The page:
of architecture and design, not to mention music, to allow us to tap into their individual viewpoints. The expansion has made the jury meeting a much richer experience, for we are able to take many different perspectives into account; it has certainly broadened my point of view and allowed me to see the particular merits of each watch that was presented.
While the general format has remained the same, the categories have been further refined, focusing more on specific complications rather than grouping them, as was the practice in the past. This has levelled the playing field, for it was felt that the generic term “complications” wasn’t specific enough, and that it would be best to compare like with like, so that striking watches and calendars could compete more evenly.
I believe these changes have been very well received throughout the industry, as we saw quite a number of new and returning brands entering the 2014 edition. It doesn’t make the jury selection any easier—on the contrary—but it’s a welcome challenge. The jury discussion this year was lively and always cordial. We were all keen to handle the watches that were entered in the Grand Prix, and to examine each of them closely.
For each category, each jury member’s votes are handled confidentially and are immediately tabulated by a notary. Although we may have an idea of which watch will be the ultimate winner in each category, based on our discussions, we are not informed of the results until the event itself, when we open the envelopes, on stage, at the Grand Théâtre de Genève.
The energy that evening is palpable, as everyone, including the jury members, tries to guess in advance which watch will win its category—and which timepiece will take away the ultimate prize, the Aiguille d’or. Breguet’s Classique Chronométrie 7727 took home the coveted prize in 2014 for its combination of timeless, classical design and cutting-edge technology.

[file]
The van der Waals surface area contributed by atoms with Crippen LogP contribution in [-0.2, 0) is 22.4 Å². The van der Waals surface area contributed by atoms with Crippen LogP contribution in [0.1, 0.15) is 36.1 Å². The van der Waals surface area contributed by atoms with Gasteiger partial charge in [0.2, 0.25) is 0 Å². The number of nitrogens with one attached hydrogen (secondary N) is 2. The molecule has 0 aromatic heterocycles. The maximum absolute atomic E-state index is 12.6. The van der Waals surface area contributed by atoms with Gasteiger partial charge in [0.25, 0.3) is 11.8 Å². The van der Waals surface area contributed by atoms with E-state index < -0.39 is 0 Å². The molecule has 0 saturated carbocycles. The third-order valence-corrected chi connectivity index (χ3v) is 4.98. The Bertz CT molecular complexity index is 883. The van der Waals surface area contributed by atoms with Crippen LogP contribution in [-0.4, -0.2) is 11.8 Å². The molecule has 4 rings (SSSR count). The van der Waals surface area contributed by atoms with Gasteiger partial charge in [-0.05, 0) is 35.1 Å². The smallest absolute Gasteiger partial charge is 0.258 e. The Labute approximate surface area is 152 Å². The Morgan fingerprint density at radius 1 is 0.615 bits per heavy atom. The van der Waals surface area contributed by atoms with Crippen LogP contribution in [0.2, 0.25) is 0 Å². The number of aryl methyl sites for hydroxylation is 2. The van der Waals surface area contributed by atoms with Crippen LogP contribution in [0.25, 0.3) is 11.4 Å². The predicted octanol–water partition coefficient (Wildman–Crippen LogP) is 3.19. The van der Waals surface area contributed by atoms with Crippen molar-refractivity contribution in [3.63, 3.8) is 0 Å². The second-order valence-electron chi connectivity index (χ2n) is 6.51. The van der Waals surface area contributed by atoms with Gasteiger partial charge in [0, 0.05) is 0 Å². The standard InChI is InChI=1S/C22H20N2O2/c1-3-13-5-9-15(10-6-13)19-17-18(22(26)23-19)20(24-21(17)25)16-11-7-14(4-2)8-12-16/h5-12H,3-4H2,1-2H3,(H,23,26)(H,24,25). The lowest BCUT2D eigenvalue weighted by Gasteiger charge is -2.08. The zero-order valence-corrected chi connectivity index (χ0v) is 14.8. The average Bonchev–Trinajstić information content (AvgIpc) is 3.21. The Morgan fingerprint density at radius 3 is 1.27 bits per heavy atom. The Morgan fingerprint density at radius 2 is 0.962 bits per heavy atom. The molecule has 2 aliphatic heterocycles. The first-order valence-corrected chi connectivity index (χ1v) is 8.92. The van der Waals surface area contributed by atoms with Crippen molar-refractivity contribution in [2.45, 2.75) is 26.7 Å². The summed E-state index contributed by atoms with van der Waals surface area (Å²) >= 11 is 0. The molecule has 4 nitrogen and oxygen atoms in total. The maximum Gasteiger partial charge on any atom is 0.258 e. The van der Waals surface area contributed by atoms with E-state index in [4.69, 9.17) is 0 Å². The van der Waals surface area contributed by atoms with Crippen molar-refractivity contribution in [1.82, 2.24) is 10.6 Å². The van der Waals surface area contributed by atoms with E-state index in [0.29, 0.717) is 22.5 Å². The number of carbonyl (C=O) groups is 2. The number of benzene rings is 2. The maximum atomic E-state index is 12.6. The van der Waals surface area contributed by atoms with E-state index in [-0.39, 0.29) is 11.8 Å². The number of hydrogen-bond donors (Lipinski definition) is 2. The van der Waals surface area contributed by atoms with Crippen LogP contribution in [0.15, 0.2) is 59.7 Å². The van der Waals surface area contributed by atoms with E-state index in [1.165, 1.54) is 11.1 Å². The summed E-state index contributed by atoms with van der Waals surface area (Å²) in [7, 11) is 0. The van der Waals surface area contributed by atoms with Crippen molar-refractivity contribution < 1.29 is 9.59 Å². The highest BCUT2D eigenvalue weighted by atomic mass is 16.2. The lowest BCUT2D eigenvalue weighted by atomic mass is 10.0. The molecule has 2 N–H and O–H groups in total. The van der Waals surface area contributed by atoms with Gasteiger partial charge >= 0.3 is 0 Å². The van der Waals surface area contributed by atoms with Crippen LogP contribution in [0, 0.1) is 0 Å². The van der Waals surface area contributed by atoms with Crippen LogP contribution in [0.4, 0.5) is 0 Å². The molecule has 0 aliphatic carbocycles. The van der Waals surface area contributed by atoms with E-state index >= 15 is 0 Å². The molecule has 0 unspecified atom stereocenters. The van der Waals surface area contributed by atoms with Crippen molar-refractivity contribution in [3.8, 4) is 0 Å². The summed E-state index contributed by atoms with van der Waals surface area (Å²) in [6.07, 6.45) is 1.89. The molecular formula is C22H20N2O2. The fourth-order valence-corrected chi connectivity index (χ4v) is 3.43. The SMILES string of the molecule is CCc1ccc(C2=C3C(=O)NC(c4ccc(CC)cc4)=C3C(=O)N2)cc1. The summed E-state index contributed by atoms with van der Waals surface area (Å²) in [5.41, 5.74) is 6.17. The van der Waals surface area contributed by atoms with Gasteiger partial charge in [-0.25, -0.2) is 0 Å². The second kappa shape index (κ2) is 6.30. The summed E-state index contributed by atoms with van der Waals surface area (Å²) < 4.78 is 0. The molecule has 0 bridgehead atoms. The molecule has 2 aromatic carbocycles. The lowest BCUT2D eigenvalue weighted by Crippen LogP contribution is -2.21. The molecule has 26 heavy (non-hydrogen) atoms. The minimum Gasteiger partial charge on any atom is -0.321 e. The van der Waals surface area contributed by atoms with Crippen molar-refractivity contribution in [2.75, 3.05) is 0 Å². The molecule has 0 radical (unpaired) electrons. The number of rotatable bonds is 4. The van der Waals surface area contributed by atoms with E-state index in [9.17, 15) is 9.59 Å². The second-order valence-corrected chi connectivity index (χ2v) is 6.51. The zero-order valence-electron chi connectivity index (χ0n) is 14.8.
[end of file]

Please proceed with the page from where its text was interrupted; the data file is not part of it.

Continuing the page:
One question I am inevitably asked after the prizes are handed out is why this or that watch—a watch that wasn’t put forward— didn’t get rewarded. The fact is, we rely entirely on the brands entering their watches in the competition, and we cannot go beyond the list of watches that we’re handed for our evaluation. It’s a message I cannot emphasise enough, not only to watch enthusiasts, but also to the management of the brands themselves; until the watches are entered, we cannot take them into account.
I hope those on the sidelines will see that the jury and the foundation have put every effort into ensuring that the GPHG remains the ultimate celebration for the entire industry, and that they will be encouraged to participate in the not-too-distant future. In the meantime, I’d like to personally congratulate each and every winner for 2014.
MORE THAN 1,500 PEOPLE ATTENDED THE EVENT; A. LANGE & SÖHNE’S WALTER LANGE WON THE SPECIAL JURY PRIZE AIGUILLE D’OR LADIES’ WATCH
BLANCPAIN OFF- CENTRED HOUR TOURBILLON GRÖNEFELD PARALLAX TOURBILLON
BREGUET CLASSIQUE CHRONOMÉTRIE